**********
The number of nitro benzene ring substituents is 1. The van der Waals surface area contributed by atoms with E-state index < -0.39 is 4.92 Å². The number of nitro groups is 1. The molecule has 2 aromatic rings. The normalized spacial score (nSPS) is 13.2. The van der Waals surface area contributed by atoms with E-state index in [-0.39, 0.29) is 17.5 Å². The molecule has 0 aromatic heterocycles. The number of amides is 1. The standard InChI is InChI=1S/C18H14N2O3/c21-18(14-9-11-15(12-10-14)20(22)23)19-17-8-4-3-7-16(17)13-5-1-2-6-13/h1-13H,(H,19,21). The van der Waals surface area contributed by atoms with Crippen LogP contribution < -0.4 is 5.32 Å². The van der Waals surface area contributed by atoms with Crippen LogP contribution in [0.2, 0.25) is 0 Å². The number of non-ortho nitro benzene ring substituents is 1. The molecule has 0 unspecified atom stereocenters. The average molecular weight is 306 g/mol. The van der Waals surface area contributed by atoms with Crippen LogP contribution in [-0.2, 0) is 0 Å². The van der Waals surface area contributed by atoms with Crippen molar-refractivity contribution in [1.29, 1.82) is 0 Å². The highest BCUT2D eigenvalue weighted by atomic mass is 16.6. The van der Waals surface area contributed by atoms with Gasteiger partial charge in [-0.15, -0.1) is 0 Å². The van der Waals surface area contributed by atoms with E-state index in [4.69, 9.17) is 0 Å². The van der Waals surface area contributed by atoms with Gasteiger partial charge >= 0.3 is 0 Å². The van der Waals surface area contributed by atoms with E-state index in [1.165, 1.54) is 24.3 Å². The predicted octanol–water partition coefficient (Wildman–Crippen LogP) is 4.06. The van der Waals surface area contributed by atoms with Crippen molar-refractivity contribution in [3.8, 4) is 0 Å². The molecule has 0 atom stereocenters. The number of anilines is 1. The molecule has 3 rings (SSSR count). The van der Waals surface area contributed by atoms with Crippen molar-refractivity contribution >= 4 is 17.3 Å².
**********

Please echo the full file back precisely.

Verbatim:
The number of nitro benzene ring substituents is 1. The van der Waals surface area contributed by atoms with E-state index < -0.39 is 4.92 Å². The number of nitro groups is 1. The molecule has 2 aromatic rings. The normalized spacial score (nSPS) is 13.2. The van der Waals surface area contributed by atoms with E-state index in [-0.39, 0.29) is 17.5 Å². The molecule has 0 aromatic heterocycles. The number of amides is 1. The standard InChI is InChI=1S/C18H14N2O3/c21-18(14-9-11-15(12-10-14)20(22)23)19-17-8-4-3-7-16(17)13-5-1-2-6-13/h1-13H,(H,19,21). The van der Waals surface area contributed by atoms with Crippen LogP contribution < -0.4 is 5.32 Å². The van der Waals surface area contributed by atoms with Crippen LogP contribution in [0.2, 0.25) is 0 Å². The number of non-ortho nitro benzene ring substituents is 1. The molecule has 0 unspecified atom stereocenters. The average molecular weight is 306 g/mol. The van der Waals surface area contributed by atoms with Crippen LogP contribution in [-0.2, 0) is 0 Å². The van der Waals surface area contributed by atoms with Crippen molar-refractivity contribution in [1.29, 1.82) is 0 Å². The highest BCUT2D eigenvalue weighted by atomic mass is 16.6. The van der Waals surface area contributed by atoms with Gasteiger partial charge in [-0.15, -0.1) is 0 Å². The van der Waals surface area contributed by atoms with E-state index in [4.69, 9.17) is 0 Å². The van der Waals surface area contributed by atoms with Gasteiger partial charge >= 0.3 is 0 Å². The van der Waals surface area contributed by atoms with E-state index in [1.165, 1.54) is 24.3 Å². The predicted octanol–water partition coefficient (Wildman–Crippen LogP) is 4.06. The van der Waals surface area contributed by atoms with Crippen molar-refractivity contribution in [3.8, 4) is 0 Å². The molecule has 0 atom stereocenters. The number of anilines is 1. The molecule has 3 rings (SSSR count). The van der Waals surface area contributed by atoms with Crippen molar-refractivity contribution >= 4 is 17.3 Å².